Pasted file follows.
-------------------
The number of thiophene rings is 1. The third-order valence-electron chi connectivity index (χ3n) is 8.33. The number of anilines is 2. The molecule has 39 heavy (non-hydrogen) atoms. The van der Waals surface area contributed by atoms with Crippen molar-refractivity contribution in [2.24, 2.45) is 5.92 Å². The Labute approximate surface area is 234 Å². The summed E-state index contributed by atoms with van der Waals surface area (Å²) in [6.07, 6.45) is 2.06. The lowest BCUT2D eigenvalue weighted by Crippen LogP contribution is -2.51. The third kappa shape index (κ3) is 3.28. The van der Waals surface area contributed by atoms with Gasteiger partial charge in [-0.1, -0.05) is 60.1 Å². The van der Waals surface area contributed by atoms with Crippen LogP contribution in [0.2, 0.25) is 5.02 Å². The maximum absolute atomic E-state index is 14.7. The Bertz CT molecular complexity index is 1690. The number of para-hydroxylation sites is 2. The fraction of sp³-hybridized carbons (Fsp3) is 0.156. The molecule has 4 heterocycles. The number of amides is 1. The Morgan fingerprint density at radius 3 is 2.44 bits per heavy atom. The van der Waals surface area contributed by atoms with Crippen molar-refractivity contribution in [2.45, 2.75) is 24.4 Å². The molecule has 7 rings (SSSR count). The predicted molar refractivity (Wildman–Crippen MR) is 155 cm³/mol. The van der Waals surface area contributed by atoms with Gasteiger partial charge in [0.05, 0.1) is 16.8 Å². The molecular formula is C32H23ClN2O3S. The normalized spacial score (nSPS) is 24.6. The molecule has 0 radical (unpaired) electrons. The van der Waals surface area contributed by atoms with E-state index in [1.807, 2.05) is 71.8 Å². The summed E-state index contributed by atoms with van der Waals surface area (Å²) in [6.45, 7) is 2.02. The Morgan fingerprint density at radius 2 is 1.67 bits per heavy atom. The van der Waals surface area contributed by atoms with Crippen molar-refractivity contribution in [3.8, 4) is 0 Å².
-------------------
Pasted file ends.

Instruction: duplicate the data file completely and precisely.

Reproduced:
The number of thiophene rings is 1. The third-order valence-electron chi connectivity index (χ3n) is 8.33. The number of anilines is 2. The molecule has 39 heavy (non-hydrogen) atoms. The van der Waals surface area contributed by atoms with Crippen molar-refractivity contribution in [2.24, 2.45) is 5.92 Å². The Labute approximate surface area is 234 Å². The summed E-state index contributed by atoms with van der Waals surface area (Å²) in [6.07, 6.45) is 2.06. The lowest BCUT2D eigenvalue weighted by Crippen LogP contribution is -2.51. The third kappa shape index (κ3) is 3.28. The van der Waals surface area contributed by atoms with Gasteiger partial charge in [-0.1, -0.05) is 60.1 Å². The van der Waals surface area contributed by atoms with Crippen LogP contribution in [0.2, 0.25) is 5.02 Å². The maximum absolute atomic E-state index is 14.7. The Bertz CT molecular complexity index is 1690. The number of para-hydroxylation sites is 2. The fraction of sp³-hybridized carbons (Fsp3) is 0.156. The molecule has 4 heterocycles. The number of amides is 1. The Morgan fingerprint density at radius 3 is 2.44 bits per heavy atom. The van der Waals surface area contributed by atoms with Crippen molar-refractivity contribution in [2.45, 2.75) is 24.4 Å². The molecule has 7 rings (SSSR count). The predicted molar refractivity (Wildman–Crippen MR) is 155 cm³/mol. The van der Waals surface area contributed by atoms with Gasteiger partial charge in [0.05, 0.1) is 16.8 Å². The molecular formula is C32H23ClN2O3S. The normalized spacial score (nSPS) is 24.6. The molecule has 0 radical (unpaired) electrons. The van der Waals surface area contributed by atoms with E-state index in [1.807, 2.05) is 71.8 Å². The summed E-state index contributed by atoms with van der Waals surface area (Å²) in [6.45, 7) is 2.02. The Morgan fingerprint density at radius 2 is 1.67 bits per heavy atom. The van der Waals surface area contributed by atoms with Crippen molar-refractivity contribution in [3.8, 4) is 0 Å².